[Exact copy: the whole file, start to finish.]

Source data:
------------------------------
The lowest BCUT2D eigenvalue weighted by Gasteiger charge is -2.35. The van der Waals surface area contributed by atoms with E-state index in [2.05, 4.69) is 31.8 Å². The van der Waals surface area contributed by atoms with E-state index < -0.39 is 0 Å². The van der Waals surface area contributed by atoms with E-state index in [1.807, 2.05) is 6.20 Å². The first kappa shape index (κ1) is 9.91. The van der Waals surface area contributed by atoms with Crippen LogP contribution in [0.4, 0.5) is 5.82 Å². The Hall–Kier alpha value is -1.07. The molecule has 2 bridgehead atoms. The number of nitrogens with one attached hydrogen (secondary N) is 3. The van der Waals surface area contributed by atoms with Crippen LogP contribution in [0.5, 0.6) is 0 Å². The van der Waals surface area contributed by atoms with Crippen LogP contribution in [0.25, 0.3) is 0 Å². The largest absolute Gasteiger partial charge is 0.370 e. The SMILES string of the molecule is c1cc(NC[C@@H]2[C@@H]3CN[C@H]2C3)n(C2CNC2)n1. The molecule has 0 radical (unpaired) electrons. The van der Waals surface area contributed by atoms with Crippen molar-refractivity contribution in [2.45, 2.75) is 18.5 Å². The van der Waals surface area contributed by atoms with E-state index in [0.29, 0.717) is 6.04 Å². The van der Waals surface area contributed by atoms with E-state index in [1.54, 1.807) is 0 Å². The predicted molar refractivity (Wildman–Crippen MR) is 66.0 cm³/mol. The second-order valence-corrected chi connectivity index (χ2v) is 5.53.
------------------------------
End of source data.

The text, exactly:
The lowest BCUT2D eigenvalue weighted by Gasteiger charge is -2.35. The van der Waals surface area contributed by atoms with E-state index in [2.05, 4.69) is 31.8 Å². The van der Waals surface area contributed by atoms with E-state index < -0.39 is 0 Å². The van der Waals surface area contributed by atoms with E-state index in [1.807, 2.05) is 6.20 Å². The first kappa shape index (κ1) is 9.91. The van der Waals surface area contributed by atoms with Crippen LogP contribution in [0.4, 0.5) is 5.82 Å². The Hall–Kier alpha value is -1.07. The molecule has 2 bridgehead atoms. The number of nitrogens with one attached hydrogen (secondary N) is 3. The van der Waals surface area contributed by atoms with Crippen LogP contribution in [0.5, 0.6) is 0 Å². The van der Waals surface area contributed by atoms with Crippen LogP contribution in [0.25, 0.3) is 0 Å². The largest absolute Gasteiger partial charge is 0.370 e. The SMILES string of the molecule is c1cc(NC[C@@H]2[C@@H]3CN[C@H]2C3)n(C2CNC2)n1. The molecule has 0 radical (unpaired) electrons. The van der Waals surface area contributed by atoms with Crippen molar-refractivity contribution in [2.45, 2.75) is 18.5 Å². The van der Waals surface area contributed by atoms with E-state index in [0.29, 0.717) is 6.04 Å². The van der Waals surface area contributed by atoms with E-state index in [1.54, 1.807) is 0 Å². The predicted molar refractivity (Wildman–Crippen MR) is 66.0 cm³/mol. The second-order valence-corrected chi connectivity index (χ2v) is 5.53.